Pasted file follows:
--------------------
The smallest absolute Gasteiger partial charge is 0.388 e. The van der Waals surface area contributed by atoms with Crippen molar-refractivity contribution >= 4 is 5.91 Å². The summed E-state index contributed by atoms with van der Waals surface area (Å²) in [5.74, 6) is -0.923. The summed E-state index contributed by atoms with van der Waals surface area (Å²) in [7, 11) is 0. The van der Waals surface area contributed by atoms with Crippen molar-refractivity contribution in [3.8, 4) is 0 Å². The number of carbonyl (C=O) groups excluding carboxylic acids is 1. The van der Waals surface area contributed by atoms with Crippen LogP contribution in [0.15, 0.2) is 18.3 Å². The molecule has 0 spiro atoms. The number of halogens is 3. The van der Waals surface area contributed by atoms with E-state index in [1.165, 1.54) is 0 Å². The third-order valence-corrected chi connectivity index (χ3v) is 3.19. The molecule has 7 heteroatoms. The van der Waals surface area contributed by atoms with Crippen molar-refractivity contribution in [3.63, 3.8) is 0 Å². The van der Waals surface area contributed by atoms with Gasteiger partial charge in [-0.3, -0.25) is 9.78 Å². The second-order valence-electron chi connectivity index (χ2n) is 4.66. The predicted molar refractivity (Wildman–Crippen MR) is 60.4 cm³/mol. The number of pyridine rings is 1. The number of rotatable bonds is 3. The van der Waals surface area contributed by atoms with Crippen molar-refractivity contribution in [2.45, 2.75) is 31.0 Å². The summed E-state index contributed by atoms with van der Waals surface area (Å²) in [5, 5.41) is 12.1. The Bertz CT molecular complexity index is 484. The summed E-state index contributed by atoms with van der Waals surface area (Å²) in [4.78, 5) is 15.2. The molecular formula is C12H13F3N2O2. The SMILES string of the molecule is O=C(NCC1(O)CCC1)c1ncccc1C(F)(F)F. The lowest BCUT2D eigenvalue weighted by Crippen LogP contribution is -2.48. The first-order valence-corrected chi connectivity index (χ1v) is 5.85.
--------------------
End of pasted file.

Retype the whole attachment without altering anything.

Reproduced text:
The smallest absolute Gasteiger partial charge is 0.388 e. The van der Waals surface area contributed by atoms with Crippen molar-refractivity contribution >= 4 is 5.91 Å². The summed E-state index contributed by atoms with van der Waals surface area (Å²) in [5.74, 6) is -0.923. The summed E-state index contributed by atoms with van der Waals surface area (Å²) in [7, 11) is 0. The van der Waals surface area contributed by atoms with Crippen molar-refractivity contribution in [3.8, 4) is 0 Å². The number of carbonyl (C=O) groups excluding carboxylic acids is 1. The van der Waals surface area contributed by atoms with Crippen LogP contribution in [0.15, 0.2) is 18.3 Å². The molecule has 0 spiro atoms. The number of halogens is 3. The van der Waals surface area contributed by atoms with E-state index in [1.165, 1.54) is 0 Å². The third-order valence-corrected chi connectivity index (χ3v) is 3.19. The molecule has 7 heteroatoms. The van der Waals surface area contributed by atoms with Crippen molar-refractivity contribution in [3.63, 3.8) is 0 Å². The van der Waals surface area contributed by atoms with Gasteiger partial charge in [-0.3, -0.25) is 9.78 Å². The second-order valence-electron chi connectivity index (χ2n) is 4.66. The predicted molar refractivity (Wildman–Crippen MR) is 60.4 cm³/mol. The number of pyridine rings is 1. The number of rotatable bonds is 3. The van der Waals surface area contributed by atoms with Crippen molar-refractivity contribution in [2.45, 2.75) is 31.0 Å². The summed E-state index contributed by atoms with van der Waals surface area (Å²) in [5, 5.41) is 12.1. The Bertz CT molecular complexity index is 484. The summed E-state index contributed by atoms with van der Waals surface area (Å²) in [4.78, 5) is 15.2. The molecular formula is C12H13F3N2O2. The SMILES string of the molecule is O=C(NCC1(O)CCC1)c1ncccc1C(F)(F)F. The lowest BCUT2D eigenvalue weighted by Crippen LogP contribution is -2.48. The first-order valence-corrected chi connectivity index (χ1v) is 5.85.